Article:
This is Week 16 of AsianWeek’s salute to Chinese American heroes, in strategic partnership with Chinese American Heroes, a 501c3 non-profit organization dedicated to documenting the contributions of Chinese Americans to America and the world.
In celebration of our Independence Day on July 4th we will be highlighting some of our veterans and others who have made major contributions to America’s national defense as well as the protection of our liberties and freedom.
We lead off with someone who wasn’t a veteran, but his national defense contribution and contribution to the modern world was extremely important. For many today the Cold War is ancient history, but less than a generation ago, many Americans feared the Soviet Union and their nuclear weapons.
In the early 1950s through the mid 1960s a missile system known as the Atlas F ICBM system was built for America’s own nuclear deterrence. Many scientists and engineers were involved in developing our Atlas F, but one Chinese American computer engineer, trained at MIT, played a very key role. His name was Mr. Wen-tsing Chow and his contribution was in developing PROM (programmable read-only memory) that enabled a guidance computer that took up an entire room in the 1950s to be shrunk down to a few feet and fit inside the nose cone of a missile. Although a military secret until the mid-1960s, the creation of accurate space guidance systems later enabled the accurate deployment of satellite communication systems now used every day to beam news and information instantly across the globe. PROM’s also live on in the computer game machines that many American households own in the 21st Century. Mr. Chow’s subsequent engineering contributions played a major role in all American military missile systems and NASA space programs up to the Space Shuttle.
Following the story of Mr. Chow, we will tell you the stories about US Army Captain Francis B. Wai, the only Chinese American Medal of Honor winner; then US Navy Rear Admiral Gordon Pai-ea Chung-Hoon, whose US Navy namesake ship has lately and ironically made the news by confronting the Chinese Navy in the South China Sea; followed by the story of US Air Force Lt. Colonel Frank Shoo Fong, the air rescue man who saved many downed Allied aircrews during WWII and served in three wars; and lastly, the only living member of our cast of heroes, US Army Retired Major General John L. Fugh. We hope you will enjoy reading about these Chinese American heroes. Chinese Americans have served America proudly and with great distinction all the way back to the Civil War.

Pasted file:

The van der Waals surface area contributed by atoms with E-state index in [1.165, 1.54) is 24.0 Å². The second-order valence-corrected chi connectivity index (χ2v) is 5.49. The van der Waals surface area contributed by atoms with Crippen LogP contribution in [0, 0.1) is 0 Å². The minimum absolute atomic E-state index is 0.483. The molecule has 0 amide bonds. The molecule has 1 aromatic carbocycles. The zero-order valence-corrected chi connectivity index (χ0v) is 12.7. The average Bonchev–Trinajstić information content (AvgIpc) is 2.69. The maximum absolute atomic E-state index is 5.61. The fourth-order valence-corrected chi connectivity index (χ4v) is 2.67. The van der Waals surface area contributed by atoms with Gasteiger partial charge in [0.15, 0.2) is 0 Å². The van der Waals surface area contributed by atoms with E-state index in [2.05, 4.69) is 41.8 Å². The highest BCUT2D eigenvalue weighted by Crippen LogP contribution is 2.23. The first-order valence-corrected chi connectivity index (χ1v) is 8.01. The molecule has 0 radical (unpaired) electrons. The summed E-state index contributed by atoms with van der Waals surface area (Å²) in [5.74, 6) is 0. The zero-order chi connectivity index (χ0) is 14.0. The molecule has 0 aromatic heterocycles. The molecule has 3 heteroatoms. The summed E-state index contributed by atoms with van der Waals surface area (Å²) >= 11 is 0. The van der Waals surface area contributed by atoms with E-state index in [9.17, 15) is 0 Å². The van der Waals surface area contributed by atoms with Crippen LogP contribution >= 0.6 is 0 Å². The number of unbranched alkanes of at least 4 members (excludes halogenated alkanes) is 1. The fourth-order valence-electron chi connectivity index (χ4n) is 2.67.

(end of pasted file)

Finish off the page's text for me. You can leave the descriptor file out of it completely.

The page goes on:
For additional information about Chinese American Heroes, please visit the website at www.chineseamericanheroes.org
Father of American ICBM guidance systems
Profession(s): Aerospace and Electrical Engineer, Computer Pioneer
Education: 1940, B.S. in Electrical Engineering from Jiaotong University, Shanghai; 1942, M.S.E.E. from the Massachusetts Institute of Technology
Awards: In 2004, the United States Air Force posthumously awarded Wen Tsing Chow one of their highest awards, the Air Force Space and Missiles Pioneers Award, held by only 30 individuals. Chow is one of only a handful of civilians to receive this award, and, along with Dr. John von Neumann, one of only two computer scientists so honored. The Organization of Chinese Americans honored Mr. Chow in 2006 posthumously as a Pioneer and “Unsung Hero.”
Contribution(s): Wen Tsing Chow, produced many breakthrough inventions while he worked for American Bosch Arma Corporation (now a part of United Technologies Corporation), Aerospace Corporation, and IBM. While working for American Bosch Arma Corporation in the late 1950s he designed the first all-inertial guidance computer for the United States Air Force Atlas E/F ICBM (Intercontinental Ballistic Missile.) His was the first production digital computer now used to guide all missiles, satellites, and spacecraft guidance systems accurately through space. Chow became known as the “Father of American ICBM missile guidance.” His invention helped make satellite communications possible, instantly linking up the entire world in the late 20th and 21st Centuries.
While there were many American scientists and engineers who helped develop the Atlas ICBM system, Chow played a critical role. In the 1950s, mainframe computers were too large to fit into the nosecone of an ICBM so there was little accurate guidance beyond unreliable mechanical controls. A missile or satellite could very well end up miles off target. Chow’s breakthrough was in designing and miniaturizing a computer that would fit. Central to this was his invention of “Programmable read-only memory” or PROM that enabled guidance instructions to be locked into a computer. This invention was kept a secret for national security reasons for several years during the operational life of the Atlas as a ICBM but eventually found civilian use in many different products such as video game machines.
Mr. Chow, uniquely, worked on the guidance systems for every major United States Air Force ICBM and NASA manned space program from the very beginning with the Atlas, through Titan, Gemini, Saturn, Skylab, and the Space Shuttle, to the Minuteman ICBM still in service today.
Publications/Patents: Mr. Chow invented and held the patent on what is now commonly known as programmable read-only-memory or PROM. PROM, in the late 1950s called a “constants storage matrix,” was invented for the Atlas E/F ICBM airborne digital computer.